#BHUSA: Looking for Vulnerabilities in Hospital Pneumatic Tubes

In a session at the Black Hat US 2021 hybrid event, researchers from security firm Armis outlined a series of vulnerabilities dubbed PwndPiper that impact pneumatic tube delivery systems used by hospitals around the world.

Pneumatic Tubes (PT) is a technology invented over 200 years ago, according to Ben Seri, VP of research at Armis, and use air pressure to transfer different things. While the technology is old, it has been brought forward to the modern era and is commonly used in hospital settings to deliver specimens and even medicines to different locations within a hospital campus.

Among the vendors that develop pneumatic tube systems for hospitals is Swisslog, which has advanced the technology to connect to the internet and modern networks, and that's where the trouble starts. Seri said that his company's research team was able to discover no less than nine different vulnerabilities in Swisslog's TransLogic Pneumatic Tube System. He noted that the TransLogic system is installed in over 2,300 hospitals in North America and over 3,000 worldwide.

Among the different types of vulnerabilities that Armis discovered were hardcoded passwords, privilege escalation flaws, stack overflows, and a non-secure firmware upgrade mechanism. Adding further insult to injury, Seri noted that all the vulnerabilities could have been triggered via unauthenticated network packets, without any user interaction. While the pneumatic tube network itself is an analog technology, Seri noted that the Swisslog system brings in digital management over internet protocol with a central server. That central server is a Windows device that is often connected to the public internet.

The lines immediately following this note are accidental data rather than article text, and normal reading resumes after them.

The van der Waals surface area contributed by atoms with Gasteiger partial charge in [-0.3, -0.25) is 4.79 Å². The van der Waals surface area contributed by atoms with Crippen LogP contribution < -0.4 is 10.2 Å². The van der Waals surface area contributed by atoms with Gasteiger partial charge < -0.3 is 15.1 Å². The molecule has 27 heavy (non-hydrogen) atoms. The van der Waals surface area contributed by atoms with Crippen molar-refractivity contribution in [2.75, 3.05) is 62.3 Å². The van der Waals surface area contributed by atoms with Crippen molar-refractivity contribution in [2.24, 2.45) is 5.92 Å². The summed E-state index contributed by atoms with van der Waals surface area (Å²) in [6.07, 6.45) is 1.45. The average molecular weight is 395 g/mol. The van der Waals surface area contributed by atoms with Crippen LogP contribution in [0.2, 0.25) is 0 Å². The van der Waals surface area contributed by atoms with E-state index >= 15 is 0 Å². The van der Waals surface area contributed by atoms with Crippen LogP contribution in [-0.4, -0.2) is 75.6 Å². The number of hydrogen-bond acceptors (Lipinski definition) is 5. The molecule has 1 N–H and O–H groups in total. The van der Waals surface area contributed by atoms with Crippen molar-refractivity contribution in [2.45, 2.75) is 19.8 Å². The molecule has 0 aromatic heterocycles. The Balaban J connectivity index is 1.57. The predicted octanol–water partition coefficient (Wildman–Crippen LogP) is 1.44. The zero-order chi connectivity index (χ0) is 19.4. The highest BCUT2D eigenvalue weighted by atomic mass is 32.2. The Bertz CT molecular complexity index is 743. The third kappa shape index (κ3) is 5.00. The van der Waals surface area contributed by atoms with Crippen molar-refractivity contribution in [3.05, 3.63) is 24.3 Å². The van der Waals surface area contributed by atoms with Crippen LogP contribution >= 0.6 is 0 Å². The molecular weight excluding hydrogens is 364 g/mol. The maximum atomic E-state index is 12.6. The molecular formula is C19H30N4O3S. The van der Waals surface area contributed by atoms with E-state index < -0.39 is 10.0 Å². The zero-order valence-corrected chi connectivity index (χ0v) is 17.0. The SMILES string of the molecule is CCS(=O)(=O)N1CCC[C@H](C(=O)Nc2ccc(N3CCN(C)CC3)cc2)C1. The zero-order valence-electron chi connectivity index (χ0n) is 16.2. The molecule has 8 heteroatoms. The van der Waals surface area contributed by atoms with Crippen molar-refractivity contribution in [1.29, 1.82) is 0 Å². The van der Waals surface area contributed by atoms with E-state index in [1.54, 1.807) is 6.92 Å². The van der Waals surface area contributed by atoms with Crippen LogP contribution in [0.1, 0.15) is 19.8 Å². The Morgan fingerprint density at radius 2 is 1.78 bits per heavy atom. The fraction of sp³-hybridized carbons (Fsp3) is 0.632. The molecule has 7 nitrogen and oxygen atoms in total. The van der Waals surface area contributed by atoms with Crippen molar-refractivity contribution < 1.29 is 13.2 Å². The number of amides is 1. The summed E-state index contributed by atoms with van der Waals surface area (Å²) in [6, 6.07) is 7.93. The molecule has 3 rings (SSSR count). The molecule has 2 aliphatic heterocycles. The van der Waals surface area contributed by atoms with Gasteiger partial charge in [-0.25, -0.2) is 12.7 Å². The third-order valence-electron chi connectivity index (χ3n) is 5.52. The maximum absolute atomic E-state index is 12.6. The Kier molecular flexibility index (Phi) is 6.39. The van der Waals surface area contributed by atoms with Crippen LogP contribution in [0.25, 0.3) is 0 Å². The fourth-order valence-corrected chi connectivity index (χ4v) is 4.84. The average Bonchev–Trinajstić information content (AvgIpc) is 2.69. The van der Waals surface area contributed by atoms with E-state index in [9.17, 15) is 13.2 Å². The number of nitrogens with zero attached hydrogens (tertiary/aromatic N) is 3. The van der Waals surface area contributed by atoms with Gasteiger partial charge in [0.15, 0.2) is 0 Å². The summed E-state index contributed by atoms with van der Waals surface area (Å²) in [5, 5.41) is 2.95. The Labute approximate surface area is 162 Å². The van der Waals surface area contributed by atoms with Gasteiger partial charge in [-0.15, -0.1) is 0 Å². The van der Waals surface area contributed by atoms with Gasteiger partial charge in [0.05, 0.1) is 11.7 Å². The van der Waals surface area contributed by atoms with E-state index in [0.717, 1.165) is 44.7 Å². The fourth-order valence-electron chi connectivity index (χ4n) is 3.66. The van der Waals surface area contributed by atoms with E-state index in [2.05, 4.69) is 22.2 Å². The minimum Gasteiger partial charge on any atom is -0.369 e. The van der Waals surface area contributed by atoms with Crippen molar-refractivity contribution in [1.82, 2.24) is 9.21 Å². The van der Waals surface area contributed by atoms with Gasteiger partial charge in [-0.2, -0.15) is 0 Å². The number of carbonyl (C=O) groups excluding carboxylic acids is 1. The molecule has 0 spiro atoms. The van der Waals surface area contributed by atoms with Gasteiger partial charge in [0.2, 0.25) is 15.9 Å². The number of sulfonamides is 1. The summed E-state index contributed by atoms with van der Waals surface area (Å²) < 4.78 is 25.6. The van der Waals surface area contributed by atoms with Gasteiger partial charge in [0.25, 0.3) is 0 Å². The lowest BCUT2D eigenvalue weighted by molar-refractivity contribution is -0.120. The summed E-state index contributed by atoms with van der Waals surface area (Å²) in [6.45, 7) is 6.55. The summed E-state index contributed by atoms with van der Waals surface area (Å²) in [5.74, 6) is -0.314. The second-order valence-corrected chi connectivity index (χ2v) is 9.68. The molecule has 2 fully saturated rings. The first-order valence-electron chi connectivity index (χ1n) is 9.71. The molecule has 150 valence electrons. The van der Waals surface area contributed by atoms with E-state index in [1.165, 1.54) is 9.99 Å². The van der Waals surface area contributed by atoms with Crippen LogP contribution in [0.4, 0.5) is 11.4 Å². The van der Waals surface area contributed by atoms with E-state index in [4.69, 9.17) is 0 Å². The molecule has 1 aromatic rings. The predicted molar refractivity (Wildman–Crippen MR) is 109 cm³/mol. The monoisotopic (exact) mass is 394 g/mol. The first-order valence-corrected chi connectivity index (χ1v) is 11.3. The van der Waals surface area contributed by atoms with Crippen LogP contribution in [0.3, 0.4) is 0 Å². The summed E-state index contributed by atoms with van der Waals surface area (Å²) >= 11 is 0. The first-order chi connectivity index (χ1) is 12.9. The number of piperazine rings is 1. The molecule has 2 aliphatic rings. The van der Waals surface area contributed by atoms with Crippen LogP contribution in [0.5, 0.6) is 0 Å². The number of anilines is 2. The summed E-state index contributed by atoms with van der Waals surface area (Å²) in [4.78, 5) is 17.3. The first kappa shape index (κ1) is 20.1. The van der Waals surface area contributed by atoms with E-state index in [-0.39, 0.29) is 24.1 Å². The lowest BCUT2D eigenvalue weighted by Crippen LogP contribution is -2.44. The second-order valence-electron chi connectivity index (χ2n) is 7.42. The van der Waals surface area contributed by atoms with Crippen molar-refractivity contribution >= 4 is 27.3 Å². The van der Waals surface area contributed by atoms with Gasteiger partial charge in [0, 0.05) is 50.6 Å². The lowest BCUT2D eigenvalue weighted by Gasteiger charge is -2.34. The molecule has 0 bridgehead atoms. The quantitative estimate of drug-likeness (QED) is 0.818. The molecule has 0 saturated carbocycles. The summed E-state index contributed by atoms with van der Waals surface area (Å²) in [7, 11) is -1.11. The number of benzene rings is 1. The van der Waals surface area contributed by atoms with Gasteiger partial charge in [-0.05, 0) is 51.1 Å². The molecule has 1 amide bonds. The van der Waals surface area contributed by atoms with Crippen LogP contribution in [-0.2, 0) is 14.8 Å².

The potential risk of the flaws that the Armis team discovered could be quite dire. An attacker might have been able to take over a pneumatic tube system station and then launch a denial of service attack that would cripple the operations of the hospital. A successful attack could also potentially lead to the leak of personally identifiable information. Seri noted that there even could be the risk of the vulnerabilities’ leading to a ransomware attack.

Will it Run Doom?

As part of the session, Seri and his colleague Barak Hadad, researcher at Armis, showed a demonstration of how the vulnerabilities could be exploited.

"Will it run Doom?" Seri asked. "The short answer is it will."

Doom is a first-person shooter game, and it's not something that should have been able to be installed on the Swisslog system, and yet the Armis researchers were able to do so.

"It's very important to develop robust security mitigations, to safeguard these types of systems," Seri said.

Seri noted that Armis reported all the vulnerabilities to Swisslog and patches are now available that hospitals should implement.

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